Maulana Salman Nadwi suggests Babri site shift, Muslim Personal Law Board rejects

Hyderabad: Amid controversy, 26th plenary of the All India Muslim Personal Law Board (AIMPLB) began in Hyderabad on Friday. The day before, a top cleric from Lucknow’s Nadwatul Ulema seminary stoked a controversy suggesting that land for a mosque and a university away from the disputed site in Ayodhya could be an option for Muslims.

Maulana Sayyed Salman Hussaini Nadwi, who is also executive member of the AIMPLB was part of a team of six Muslims that met Art of Living founder Sri Sri Ravi Shankar in Bengaluru on Thursday to find a solution to the Babri Masjid-Ram Janambhoomi dispute.

The video clip where Maulana Nadwi says the Hanbli School of Islamic jurisprudence allows ‘shifting of’ mosques and that Muslims will agree to the plan has gone viral.

AIMIM president and Hyderabad MP Asaduddin Owaisi said Muslims believe that ‘once a mosque it’s always a mosque’. Speaking before AIMPLB’s formal meeting, he said, “I expect the board to decide on these lines.”

Distancing itself from Nadvi, the AIMPLB said that it is his personal opinion and does not reflect the stand of the board. In a statement issued later, the board said, “once again emphasises the basic level of Shariah that the land dedicated for Masjid cannot be sold, gifted or in any way alienated. If once dedicated, it vests in Allah.”

“All the attempts to negotiate the settlements in past have been infructuous and there is no proposal offering settlement without sacrificing the basic tenet has ever been put before the Board,” the statement said.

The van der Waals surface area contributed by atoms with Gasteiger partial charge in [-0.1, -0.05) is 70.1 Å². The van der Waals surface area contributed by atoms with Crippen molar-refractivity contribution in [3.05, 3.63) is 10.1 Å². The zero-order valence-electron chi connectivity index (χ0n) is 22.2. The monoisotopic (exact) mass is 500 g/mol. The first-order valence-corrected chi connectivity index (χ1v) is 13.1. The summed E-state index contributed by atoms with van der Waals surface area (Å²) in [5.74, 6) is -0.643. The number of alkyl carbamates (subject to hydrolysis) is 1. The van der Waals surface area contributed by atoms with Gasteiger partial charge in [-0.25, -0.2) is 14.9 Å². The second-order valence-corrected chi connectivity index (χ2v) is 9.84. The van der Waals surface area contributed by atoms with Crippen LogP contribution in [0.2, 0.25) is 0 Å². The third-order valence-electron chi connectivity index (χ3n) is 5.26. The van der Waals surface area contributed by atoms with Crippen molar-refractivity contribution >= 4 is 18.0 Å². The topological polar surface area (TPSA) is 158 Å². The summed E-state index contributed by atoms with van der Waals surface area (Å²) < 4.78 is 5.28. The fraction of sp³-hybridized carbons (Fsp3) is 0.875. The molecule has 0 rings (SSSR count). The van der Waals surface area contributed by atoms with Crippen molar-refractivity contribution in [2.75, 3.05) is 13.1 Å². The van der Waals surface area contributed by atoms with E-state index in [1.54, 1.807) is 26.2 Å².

Zafar Sareshwala, chancellor, Maulana Azad National Urdu University, however defended Nadwi’s statement saying “His statement has been blown out of context. What he said makes sense.”

The three-day Hyderabad plenary session of the board will end on Sunday evening with a public address. The agenda includes Triple Talaq, Babri Masjid, Importance of Social Media and Society reform etc.

The Supreme Court, which has started final hearings on the Ayodhya dispute, on Thursday said the case was purely a “land dispute” and will be dealt with in normal course.

A 2010 verdict of the Lucknow bench of the Allahabad High Court, in a 2:1 majority ruling, had ordered the disputed land be partitioned equally among three parties — the Sunni Waqf Board, the Nirmohi Akhara and Ram Lalla.